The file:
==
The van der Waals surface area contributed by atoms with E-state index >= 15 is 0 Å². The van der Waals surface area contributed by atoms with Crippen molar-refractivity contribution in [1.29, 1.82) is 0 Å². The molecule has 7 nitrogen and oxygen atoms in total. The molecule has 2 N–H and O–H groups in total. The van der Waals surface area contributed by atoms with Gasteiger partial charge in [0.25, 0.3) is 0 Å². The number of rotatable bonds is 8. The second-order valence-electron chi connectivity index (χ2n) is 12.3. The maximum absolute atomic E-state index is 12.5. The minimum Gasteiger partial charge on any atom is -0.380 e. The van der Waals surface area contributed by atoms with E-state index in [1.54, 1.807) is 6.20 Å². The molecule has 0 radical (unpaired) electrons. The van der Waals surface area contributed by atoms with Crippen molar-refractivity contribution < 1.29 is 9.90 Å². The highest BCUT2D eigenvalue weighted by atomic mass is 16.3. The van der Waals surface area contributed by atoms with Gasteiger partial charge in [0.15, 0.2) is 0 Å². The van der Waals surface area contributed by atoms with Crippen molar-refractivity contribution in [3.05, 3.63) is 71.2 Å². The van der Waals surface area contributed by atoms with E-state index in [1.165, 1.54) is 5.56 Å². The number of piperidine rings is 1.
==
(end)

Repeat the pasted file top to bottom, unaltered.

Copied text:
The van der Waals surface area contributed by atoms with E-state index >= 15 is 0 Å². The van der Waals surface area contributed by atoms with Crippen molar-refractivity contribution in [1.29, 1.82) is 0 Å². The molecule has 7 nitrogen and oxygen atoms in total. The molecule has 2 N–H and O–H groups in total. The van der Waals surface area contributed by atoms with Gasteiger partial charge in [0.25, 0.3) is 0 Å². The number of rotatable bonds is 8. The second-order valence-electron chi connectivity index (χ2n) is 12.3. The maximum absolute atomic E-state index is 12.5. The minimum Gasteiger partial charge on any atom is -0.380 e. The van der Waals surface area contributed by atoms with E-state index in [1.54, 1.807) is 6.20 Å². The molecule has 0 radical (unpaired) electrons. The van der Waals surface area contributed by atoms with Crippen molar-refractivity contribution < 1.29 is 9.90 Å². The highest BCUT2D eigenvalue weighted by atomic mass is 16.3. The van der Waals surface area contributed by atoms with Gasteiger partial charge in [0.15, 0.2) is 0 Å². The van der Waals surface area contributed by atoms with Crippen molar-refractivity contribution in [3.05, 3.63) is 71.2 Å². The van der Waals surface area contributed by atoms with E-state index in [1.165, 1.54) is 5.56 Å². The number of piperidine rings is 1.